Pyay or Prome my city in Myanmar

Pyay (Prome), here are some impressions of these wonderful little city beside the Ayeyarwady river.

Introducing Pyay (Prome),
a breezy location on the Ayeyarwady River.

Pyay was formerly known as Prome. Pyay is an important commercial center for trade between the Ayeyarwady Delta. Central and Upper Myanmar and the Rakhine (Arakan) State. Pyay is only 161 km north of Yangon travelling along a well-maintained highway by car. You can see green paddy fields along the side of the highway. Several trains run daily from Yangon on the first railway line built in Myanmar in 1877. In the last few years the railway branch lines have been extended north towards Bagan. It is a city halfway between Yangon and Bagan. Visitors can stop over in Pyay and travel on to Bagan and Mandalay. Pyay is situated on the eastern bank of the Ayeyarwady River on a lovely location.

Pyay was anglicized as Prome after the Second Anglo-Myanmar war and in ancient times was known as Thaye-khittra (Srikshetra). Srikshetra. the ancient Pyu capital about five miles to the east. is interesting place to visit because of their historical importance and archaeological sites.

Interesting Places
Interesting Places in Pyay are Shwesandaw Pagoda. Sehtetgyi Pagoda (the gigantic sitting Buddha image). Baw Baw Gyi Pagoda. Be Be Gyi Pagoda and Payama Pagoda. Other interesting places around pyay are Ahkauktaung. Shwe Myatman Paya. Shwe Nat Taung Pagoda and Shwe Bonthar Muni.
An ancient ‚Pyu‘ Capital lies 8 km south-east of Pyay ( Prome). is located about 285 km north-west of Yangon. Archaeological discoveries indicate that the city attained its height of prosperity between the 5th and 9th centuries. In Tha-ye-khit-taya. one will find palace site the prototype of Bagan vaulted temple such as Lemyethna and East Zegu. the cylinder-shaped Bawbawgyi Pagoda. Payagyi and Payama stupas each with a high conical dome and the Archaeological Museum.

The Shwesandaw Pagoda is well known in Pyay. Shwesandaw meaning the Golden Hair Relics. The Pagoda is situated on the eastern bank of Ayeyarwaddy river and Myanmar’s most venerated structure stands here. The former name of the pagoda was known to be Mya Thi Htin. It has a height of 127 feet high and standing on the plinth making a total measurement of 290 feet from the base. There are 64 surrounding smaller pagodas around the main one. There is a chamber in the southern sector of the platform housing a duplicate of the Buddha’s tooth relic of Kandy. Having been placed beside the original tooth-relic of Kandy for a time it is believed to have absorbed the aura of the original and become just as potent. The tooth-relic from the Shwesandaw Pagoda is customarily taken out from its chamber in the month of Dazaungmone (November-December) every year and ceremoniously taken on a tour of the city once every three years so that worshippers might pay homage to it and revere it with their own eyes.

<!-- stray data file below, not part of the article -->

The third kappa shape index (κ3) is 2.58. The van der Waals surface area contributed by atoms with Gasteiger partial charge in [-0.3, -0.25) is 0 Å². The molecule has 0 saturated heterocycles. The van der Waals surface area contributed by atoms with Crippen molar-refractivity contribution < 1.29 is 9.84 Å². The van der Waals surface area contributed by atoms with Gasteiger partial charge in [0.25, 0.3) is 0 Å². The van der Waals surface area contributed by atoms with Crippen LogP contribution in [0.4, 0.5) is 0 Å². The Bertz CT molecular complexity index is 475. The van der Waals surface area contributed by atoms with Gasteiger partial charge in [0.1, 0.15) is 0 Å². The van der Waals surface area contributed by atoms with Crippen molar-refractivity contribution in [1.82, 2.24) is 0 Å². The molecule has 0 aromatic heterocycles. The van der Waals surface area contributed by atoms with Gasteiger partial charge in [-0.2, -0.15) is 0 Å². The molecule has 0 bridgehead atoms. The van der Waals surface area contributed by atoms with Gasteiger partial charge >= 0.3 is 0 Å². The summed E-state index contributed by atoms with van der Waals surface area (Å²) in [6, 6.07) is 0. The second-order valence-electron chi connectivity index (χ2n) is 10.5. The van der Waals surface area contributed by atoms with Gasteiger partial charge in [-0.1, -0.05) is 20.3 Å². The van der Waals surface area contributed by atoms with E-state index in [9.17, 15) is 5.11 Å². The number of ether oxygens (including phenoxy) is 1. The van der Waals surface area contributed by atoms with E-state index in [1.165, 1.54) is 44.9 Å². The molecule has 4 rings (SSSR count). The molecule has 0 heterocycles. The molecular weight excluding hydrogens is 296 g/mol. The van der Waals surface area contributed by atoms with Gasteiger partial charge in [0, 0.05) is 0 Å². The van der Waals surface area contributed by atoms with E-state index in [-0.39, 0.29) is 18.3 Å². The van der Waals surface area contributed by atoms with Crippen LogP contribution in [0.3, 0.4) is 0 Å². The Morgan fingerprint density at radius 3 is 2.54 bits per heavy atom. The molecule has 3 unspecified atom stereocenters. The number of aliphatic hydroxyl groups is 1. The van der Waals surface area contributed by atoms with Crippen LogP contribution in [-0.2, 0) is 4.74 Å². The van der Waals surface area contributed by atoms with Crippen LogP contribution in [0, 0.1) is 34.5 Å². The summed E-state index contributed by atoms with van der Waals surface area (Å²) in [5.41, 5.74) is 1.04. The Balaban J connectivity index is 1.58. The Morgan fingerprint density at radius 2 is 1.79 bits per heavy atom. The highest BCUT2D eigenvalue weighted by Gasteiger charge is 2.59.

Looking east from the stupa you’ll see an enormous seated Bhudda figure rising up from the treeline. From the Shwesandaw terrace you look across to the image eye-to-eye. Sehtatgyi meaning ‘Big Ten-storey’ for its height.

About a kilometer and a half from the highway turnoff by the old palace side. stands a small museum and a map of the area. Inside the museum is a colletion of artifacts collected from Srikshetra exacavations.

South of the museum. outside the city walls. are cylindrical Bawbawgyi Paya and cube-shaped Bebe Paya. Standing over 45 meters high. the brick and plaster of Bawbawgyi Paya is the oldest stupa in the area. Other cube-shaped pagodas in the area include one thought to have been used by a hermit. featuring eight Buddha reliefs along the lower half of the interior wall and a vaulted ceiling of brick. Accessible by car. Only about 6 hours drive from Yangon. There are also express buses carrying passengers everyday.

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